In 1956, W.F. Turner, who had been elected as a Stevenson (Democratic) Elector voted instead for Walter E. Jones, a local judge. By the time he cast his vote for Jones, Turner knew that his candidate had lost the election, and that his vote would not make a difference in the outcome.
In the close 1960 presidential race, a Nixon Elector named Henry D. Irwin of Oklahoma changed his vote to Harry F. Byrd, a Senator from Virginia. Byrd had run as an independent, and gained votes in the South where the southern Democrats did not agree with Kennedy’s civil rights position. Byrd won all of Mississippi’s eight electoral votes, six of Alabama’s eleven electoral votes, and the one from the faithless elector in Oklahoma. Again, it was not enough to change the results, but it did make an already tight election even closer.
In 1968, Dr. Lloyd Bailey, a Nixon Elector from North Carolina, cast his vote for American Independent Party candidate George C. Wallace. Wallace carried five Deep South states that year, plus this one vote from North Carolina for a total of 46 electoral votes. Wallace came very close to denying either of the two major candidates (Nixon and Humphrey) an electoral majority and thus throwing the election into the House of Representatives. Wallace hoped that by doing so, he would have the balance of power in choosing the next President and thus be able to extract concessions from one or both of the candidates.
In 1972, Roger L. MacBride voted for the Libertarian Party candidate, John Hospers. MacBride had been elected as a Nixon Elector in Virginia. After receiving a great deal of publicity, MacBride ran for President as a Libertarian in 1976.
Another recent faithless Elector was Mike Padden of the state of Washington. He was chosen as a Ford Elector in 1976, but voted instead for Ronald Reagan, the former California governor who had tried unsuccessfully to take the Republican nomination away from President Ford.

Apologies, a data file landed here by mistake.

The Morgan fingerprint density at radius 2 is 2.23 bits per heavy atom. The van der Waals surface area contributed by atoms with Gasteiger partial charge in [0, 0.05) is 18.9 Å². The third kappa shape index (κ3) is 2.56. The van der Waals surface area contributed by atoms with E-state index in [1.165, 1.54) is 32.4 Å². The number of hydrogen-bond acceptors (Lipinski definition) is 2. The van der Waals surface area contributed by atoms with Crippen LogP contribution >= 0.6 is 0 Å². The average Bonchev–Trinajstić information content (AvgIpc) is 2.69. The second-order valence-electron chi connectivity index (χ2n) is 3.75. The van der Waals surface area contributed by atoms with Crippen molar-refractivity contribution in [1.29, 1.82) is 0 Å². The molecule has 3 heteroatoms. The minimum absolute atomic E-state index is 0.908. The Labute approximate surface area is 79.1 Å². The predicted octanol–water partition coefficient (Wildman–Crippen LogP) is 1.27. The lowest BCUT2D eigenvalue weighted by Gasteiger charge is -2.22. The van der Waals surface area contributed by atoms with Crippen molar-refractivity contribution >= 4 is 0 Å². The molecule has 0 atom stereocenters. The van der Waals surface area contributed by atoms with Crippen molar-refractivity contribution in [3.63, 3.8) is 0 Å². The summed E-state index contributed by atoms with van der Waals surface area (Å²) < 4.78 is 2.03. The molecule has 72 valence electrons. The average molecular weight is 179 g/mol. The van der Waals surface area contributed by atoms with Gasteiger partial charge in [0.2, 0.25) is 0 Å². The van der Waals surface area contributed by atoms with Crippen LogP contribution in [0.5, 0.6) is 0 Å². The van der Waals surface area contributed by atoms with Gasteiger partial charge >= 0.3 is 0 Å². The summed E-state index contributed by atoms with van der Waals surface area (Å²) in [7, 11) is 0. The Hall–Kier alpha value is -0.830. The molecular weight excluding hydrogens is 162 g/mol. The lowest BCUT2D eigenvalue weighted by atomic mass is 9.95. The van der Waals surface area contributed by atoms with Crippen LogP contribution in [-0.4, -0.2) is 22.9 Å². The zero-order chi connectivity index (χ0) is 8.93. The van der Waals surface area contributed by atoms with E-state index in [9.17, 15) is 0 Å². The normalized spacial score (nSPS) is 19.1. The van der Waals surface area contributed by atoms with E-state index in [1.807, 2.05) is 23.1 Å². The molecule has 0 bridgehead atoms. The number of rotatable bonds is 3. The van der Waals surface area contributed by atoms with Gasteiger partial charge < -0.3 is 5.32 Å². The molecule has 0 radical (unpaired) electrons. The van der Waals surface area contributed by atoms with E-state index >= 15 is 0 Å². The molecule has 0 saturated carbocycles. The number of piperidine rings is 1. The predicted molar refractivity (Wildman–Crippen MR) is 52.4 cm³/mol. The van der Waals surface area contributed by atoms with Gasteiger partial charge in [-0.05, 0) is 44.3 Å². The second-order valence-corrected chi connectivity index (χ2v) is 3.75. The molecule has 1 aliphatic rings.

The most recent faithless Elector was a Democrat from West Virginia in 1988. Although she voted for the Democratic candidates to whom she was pledged, she “reversed” her votes. She voted for Lloyd Bentsen, the Democratic Vice Presidential candidate, for President and Michael Dukakis, the Democratic Presidential candidate, for Vice President.
In most of these cases, faithless Electors knew their candidates had already lost the election, and that changing their vote would not matter. The motivation may have been publicity, gain, or desire to make a political statement. But one or two Electors straying from their pledged candidate could change the outcome of the election. We have had some very close elections, including one where the margin of victory was a single electoral vote (Hayes beat Tilden 185-184 in 1876). A faithless Elector or two in one of these close contests could actually change the final results of the entire election.
Proposals have been made to remedy this situation. One of the most often made suggestions is to maintain the electoral system, but have a state’s electoral votes cast automatically, with no individuals involved, and no possibility of faithless Electors opposing the will of the voters. Certainly, political parties have been much more careful in recent years about how they choose their candidates for the position of Elector. Until something changes, let’s hope they continue to be careful.